2) cholecalciferol
3) calcitriol
4) increase

A nutrient artery enters the bone at the (two words) _ _.
nutrient foramen

Bone cells that become surrounded by bone matrix and are located in cavities called lacunae are

The anterior pituitary gland secretes _, which stimulates the formation of ____.
growth hormone; somatomedin

Indicate whether each statement is true or false.

  1. Endochondral ossification ceases at two years of age.
  2. The cartilage model used in endochondral ossification becomes surrounded by perichondrium except in the diaphysis.
  3. In long bones, the diaphysis is the site of the primary ossification center.
  4. In mature bone, the only cartilage that remains is the articular cartilage on the epiphyses of bones.
    1) False
    2) False
    3) True
    4) True

During the healing of a bone fracture, the procallus forms dense regular connective tissue and becomes a __ callus, which lasts for at least three weeks.

__ is(are) found in compact bone, but not spongy bone.
central canals

T/F: Parathyroid hormone is released in response to elevated blood calcium levels and will help the body return to homeostasis.

Match the type of ossification with its brief description.
1) ossification that develops from the mesenchyme
2) Begins with a hyaline cartilage model
1) intramembranous ossification
2) endochondral ossification

Video Question: Bone-producing cells are

Video Question: Compact bone contains concentric, interstitial, and circumferential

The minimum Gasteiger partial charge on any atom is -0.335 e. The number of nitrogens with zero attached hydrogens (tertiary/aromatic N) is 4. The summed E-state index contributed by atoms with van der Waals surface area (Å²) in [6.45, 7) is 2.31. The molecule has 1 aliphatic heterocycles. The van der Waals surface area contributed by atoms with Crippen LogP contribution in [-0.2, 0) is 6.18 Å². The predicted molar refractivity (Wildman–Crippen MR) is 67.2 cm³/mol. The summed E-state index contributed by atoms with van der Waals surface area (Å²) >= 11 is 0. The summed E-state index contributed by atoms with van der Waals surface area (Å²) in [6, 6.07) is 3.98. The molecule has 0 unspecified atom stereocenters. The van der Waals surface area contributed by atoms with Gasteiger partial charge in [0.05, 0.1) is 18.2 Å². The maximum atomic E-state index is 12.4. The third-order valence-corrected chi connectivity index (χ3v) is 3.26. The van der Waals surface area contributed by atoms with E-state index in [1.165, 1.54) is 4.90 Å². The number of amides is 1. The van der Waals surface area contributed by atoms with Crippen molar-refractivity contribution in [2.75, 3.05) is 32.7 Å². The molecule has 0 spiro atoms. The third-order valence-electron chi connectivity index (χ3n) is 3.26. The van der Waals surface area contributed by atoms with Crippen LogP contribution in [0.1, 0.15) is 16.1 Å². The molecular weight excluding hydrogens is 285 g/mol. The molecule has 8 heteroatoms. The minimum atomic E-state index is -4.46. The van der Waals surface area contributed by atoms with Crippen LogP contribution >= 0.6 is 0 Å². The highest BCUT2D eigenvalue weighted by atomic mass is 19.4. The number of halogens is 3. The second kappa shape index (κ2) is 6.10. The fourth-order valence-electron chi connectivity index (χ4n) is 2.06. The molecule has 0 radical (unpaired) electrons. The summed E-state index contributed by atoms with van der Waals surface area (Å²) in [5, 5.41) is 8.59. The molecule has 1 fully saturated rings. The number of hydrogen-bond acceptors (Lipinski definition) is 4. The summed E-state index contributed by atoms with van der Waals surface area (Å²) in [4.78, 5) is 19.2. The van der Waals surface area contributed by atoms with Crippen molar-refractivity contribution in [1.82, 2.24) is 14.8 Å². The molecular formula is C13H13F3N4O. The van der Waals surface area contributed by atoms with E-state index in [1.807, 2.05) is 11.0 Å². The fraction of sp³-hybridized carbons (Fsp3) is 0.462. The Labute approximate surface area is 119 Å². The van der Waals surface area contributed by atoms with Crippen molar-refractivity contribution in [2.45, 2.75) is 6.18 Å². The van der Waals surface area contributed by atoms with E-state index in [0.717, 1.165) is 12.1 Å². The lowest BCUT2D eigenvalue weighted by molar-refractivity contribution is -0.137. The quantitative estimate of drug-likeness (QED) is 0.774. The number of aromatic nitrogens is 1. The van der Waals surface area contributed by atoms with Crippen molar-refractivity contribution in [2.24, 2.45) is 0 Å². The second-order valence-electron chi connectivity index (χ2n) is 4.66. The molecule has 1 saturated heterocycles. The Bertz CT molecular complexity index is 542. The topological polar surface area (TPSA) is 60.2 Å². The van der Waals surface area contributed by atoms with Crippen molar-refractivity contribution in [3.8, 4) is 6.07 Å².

Video Question: The combination of all of the concentric rings of bone built around a single blood vessel is called a(n)

T/F: Bone building cells beneath the endosteum lay down bone to form ridges around a blood vessel.

T/F: Once a tunnel of bone is formed around a blood vessel, the bone building cells of the periosteum lay down bone in concentric circles that fill in the tunnel.

Video Question: Bones in the legs, arms, spine, and pelvis grow
at different rates.

Video Question: Which of the following is not considered a weight-bearing activity?
Choices: running, swimming, jumping rope, walking

Video Question: Trusses and arches that help form an internal scaffolding network are found in
trabecular bone.

Video Question: At which of the following ages would calcium loss from bone be more than calcium deposits into bone, even when a high calcium diet is eaten?
Choices: 50 years old, 18 months old, 18 years old, 10 years old
50 years old

Which mineral is most important throughout life to assist in maintaining strong bone?